What are your main results? One of the things done in this work is that an upscaled model for CO2 migration is used to estimate effective rates of convective mixing from commercial-scale injection. The ongoing CO2-injection at the Utsira formation is considered as a field-scale study for CO2 storage. Through an upscaled model we get the first field-scale estimates of the effective upscaled convective mixing rates in this context.

How does your topic relate to previous /other on-going research within the SUCCESS Centre portfolio? My PhD concerns general methods of solution of hyperbolic differential equations and systems of such equations. Applications in regards to CO2 storage will be buoyant excessive CO2 flow (which is the dominant process

What will you be doing now? After I finished my PhD, I started as a research scientist at IRIS (International Research Institute of Stavanger) and I am currently involved in the National IOR Centre of Norway. 21

What is your scientific background? MSc in reservoir mechanics from the University of Bergen (2011) PhD in applied mathematics from the University of Bergen (2015) What topic is addressed in your PhD? My PhD addressed the sampling capabilities of various ensemble-based data assimilation methods, with a special emphasis on the difference between methods that utilize the data in a sequential manner and methods that utilize the data in a simultaneous manner. How does your topic relate to previous /other on-going research within the SUCCESS Centre portfolio? My topic relates to general method development for parameter estimation and data assimilation problems using ensemble-based methods. What are your main results? The main result of my thesis shows that the sequential data assimilation strategy outperforms the simultaneous data assimilation strategy, especially if the data are ordered after ascending degree of nonlinearity. My work focuses on reducing uncertainty in geological parameters using available data in an optimal way. A reduction of the geological uncertainty leads to more accurate numerical models CO2 flow, which is used to evaluate safe CO2 storage

Kristian Fossum 22

What will you be doing now? I’m currently employed as a senior researcher at Uni Research CIPR.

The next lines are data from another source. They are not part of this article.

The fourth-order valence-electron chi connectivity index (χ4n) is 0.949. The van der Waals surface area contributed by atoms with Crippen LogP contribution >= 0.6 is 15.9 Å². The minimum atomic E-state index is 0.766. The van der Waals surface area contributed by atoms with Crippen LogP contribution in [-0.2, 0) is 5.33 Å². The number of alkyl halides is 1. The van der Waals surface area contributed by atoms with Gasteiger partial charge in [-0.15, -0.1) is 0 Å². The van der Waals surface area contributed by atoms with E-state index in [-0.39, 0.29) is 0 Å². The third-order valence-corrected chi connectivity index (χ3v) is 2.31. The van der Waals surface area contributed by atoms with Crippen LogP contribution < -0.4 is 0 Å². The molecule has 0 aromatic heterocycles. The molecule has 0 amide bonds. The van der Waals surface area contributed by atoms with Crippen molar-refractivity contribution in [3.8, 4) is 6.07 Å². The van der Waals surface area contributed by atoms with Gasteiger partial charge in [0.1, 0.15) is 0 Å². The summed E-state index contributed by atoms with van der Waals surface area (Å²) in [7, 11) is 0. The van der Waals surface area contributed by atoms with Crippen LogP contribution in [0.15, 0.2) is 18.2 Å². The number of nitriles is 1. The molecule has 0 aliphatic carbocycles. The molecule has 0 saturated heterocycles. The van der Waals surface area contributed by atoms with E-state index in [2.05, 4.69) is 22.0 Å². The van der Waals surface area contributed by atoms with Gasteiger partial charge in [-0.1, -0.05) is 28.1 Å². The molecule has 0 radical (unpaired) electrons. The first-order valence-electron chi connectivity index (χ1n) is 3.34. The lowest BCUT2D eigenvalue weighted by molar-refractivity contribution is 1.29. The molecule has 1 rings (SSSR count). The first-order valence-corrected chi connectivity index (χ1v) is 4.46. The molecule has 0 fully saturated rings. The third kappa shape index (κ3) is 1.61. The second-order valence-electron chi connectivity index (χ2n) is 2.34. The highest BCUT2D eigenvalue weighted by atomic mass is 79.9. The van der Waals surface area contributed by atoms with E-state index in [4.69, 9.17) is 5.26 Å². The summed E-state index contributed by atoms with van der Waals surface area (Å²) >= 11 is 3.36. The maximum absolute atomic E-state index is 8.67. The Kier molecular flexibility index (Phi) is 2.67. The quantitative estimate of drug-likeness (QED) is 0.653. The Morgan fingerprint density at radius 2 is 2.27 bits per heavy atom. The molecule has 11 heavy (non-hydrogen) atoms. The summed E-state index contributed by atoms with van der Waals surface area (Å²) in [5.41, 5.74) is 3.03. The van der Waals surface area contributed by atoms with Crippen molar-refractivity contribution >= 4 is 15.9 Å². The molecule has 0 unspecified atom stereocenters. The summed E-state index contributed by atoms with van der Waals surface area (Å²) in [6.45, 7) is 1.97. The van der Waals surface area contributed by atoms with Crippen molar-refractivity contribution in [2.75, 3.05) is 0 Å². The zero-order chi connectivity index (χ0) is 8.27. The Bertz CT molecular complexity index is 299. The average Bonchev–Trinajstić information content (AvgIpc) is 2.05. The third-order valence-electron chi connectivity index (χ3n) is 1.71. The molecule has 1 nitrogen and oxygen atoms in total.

What is your scientific background? MSc in reservoir mechanics from University of Bergen (2011). What topic is addressed in your PhD? In my PhD I developed methodologies for inversion of controlled source electromagnetic (CSEM) data using structural prior information from seismic data. In addition, I did a numerical investigation of the widely used upstream mobility scheme for reservoir simulation. How does your topic relate to previous /other on-going research within the SUCCESS Centre portfolio? The methodologies developed for inversion of CSEM data can also be used for monitoring CO2 sequestration using electromagnetic data (and/or seismic data). The numerical investigation of the upstream mobility scheme may have implications for simulation of CO2 flow in the subsurface. What are your main results? The CSEM inversion methodologies were successful in identifying relatively complex geological formations. The numerical investigation of the upstream mobility scheme showed that it may produce large errors in countercurrent flow situations. Methodologies developed for inversion of CSEM can be used to provide a more accurate picture of how the CO2 plume flowing in the underground. Accurate pictures of how CO2 flowing underground can be important in the short term to check , for example, leakage, but also in the long term to say how CO2 will propagate in the future. The numerical study of counter -weighting (“upstream mobility scheme�) is important to understand the limitations of the simulator tools we normally use to simulate CO2 flow in the subsurface. What will you be doing now? Currently I am a researcher at Uni Research CIPR.